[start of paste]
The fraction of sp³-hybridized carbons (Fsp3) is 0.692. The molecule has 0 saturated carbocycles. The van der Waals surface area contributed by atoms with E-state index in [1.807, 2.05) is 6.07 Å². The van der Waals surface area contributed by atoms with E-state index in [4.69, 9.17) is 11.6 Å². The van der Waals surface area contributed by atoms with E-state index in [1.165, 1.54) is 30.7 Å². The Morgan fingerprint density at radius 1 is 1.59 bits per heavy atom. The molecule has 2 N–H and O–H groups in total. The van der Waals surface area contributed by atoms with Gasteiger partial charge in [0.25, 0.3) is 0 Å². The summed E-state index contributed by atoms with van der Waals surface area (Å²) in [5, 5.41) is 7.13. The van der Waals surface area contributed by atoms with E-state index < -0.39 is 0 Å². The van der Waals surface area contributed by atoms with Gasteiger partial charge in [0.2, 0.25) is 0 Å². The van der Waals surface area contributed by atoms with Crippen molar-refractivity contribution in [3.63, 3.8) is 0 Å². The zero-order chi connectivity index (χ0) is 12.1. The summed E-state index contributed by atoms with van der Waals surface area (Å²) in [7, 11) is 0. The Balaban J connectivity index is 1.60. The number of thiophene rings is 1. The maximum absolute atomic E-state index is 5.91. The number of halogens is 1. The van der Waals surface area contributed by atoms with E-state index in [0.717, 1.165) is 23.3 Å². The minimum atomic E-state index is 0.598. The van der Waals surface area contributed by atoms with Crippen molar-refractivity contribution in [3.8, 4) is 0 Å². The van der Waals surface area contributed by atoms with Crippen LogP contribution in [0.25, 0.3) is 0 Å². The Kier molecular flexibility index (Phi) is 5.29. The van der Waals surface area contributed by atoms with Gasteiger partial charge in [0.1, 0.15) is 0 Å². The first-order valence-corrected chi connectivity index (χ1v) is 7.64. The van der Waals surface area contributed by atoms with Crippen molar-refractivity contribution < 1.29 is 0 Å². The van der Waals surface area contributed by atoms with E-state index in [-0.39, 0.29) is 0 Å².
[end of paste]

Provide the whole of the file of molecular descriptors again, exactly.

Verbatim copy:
The fraction of sp³-hybridized carbons (Fsp3) is 0.692. The molecule has 0 saturated carbocycles. The van der Waals surface area contributed by atoms with E-state index in [1.807, 2.05) is 6.07 Å². The van der Waals surface area contributed by atoms with E-state index in [4.69, 9.17) is 11.6 Å². The van der Waals surface area contributed by atoms with E-state index in [1.165, 1.54) is 30.7 Å². The Morgan fingerprint density at radius 1 is 1.59 bits per heavy atom. The molecule has 2 N–H and O–H groups in total. The van der Waals surface area contributed by atoms with Gasteiger partial charge in [0.25, 0.3) is 0 Å². The summed E-state index contributed by atoms with van der Waals surface area (Å²) in [5, 5.41) is 7.13. The van der Waals surface area contributed by atoms with E-state index < -0.39 is 0 Å². The van der Waals surface area contributed by atoms with Gasteiger partial charge in [0.2, 0.25) is 0 Å². The van der Waals surface area contributed by atoms with Crippen molar-refractivity contribution in [3.63, 3.8) is 0 Å². The zero-order chi connectivity index (χ0) is 12.1. The summed E-state index contributed by atoms with van der Waals surface area (Å²) in [7, 11) is 0. The Balaban J connectivity index is 1.60. The number of thiophene rings is 1. The maximum absolute atomic E-state index is 5.91. The number of halogens is 1. The van der Waals surface area contributed by atoms with E-state index in [0.717, 1.165) is 23.3 Å². The minimum atomic E-state index is 0.598. The van der Waals surface area contributed by atoms with Crippen molar-refractivity contribution in [3.8, 4) is 0 Å². The van der Waals surface area contributed by atoms with Crippen LogP contribution in [0.25, 0.3) is 0 Å². The Kier molecular flexibility index (Phi) is 5.29. The van der Waals surface area contributed by atoms with Gasteiger partial charge in [0.1, 0.15) is 0 Å². The first-order valence-corrected chi connectivity index (χ1v) is 7.64. The van der Waals surface area contributed by atoms with Crippen molar-refractivity contribution < 1.29 is 0 Å². The van der Waals surface area contributed by atoms with E-state index in [-0.39, 0.29) is 0 Å².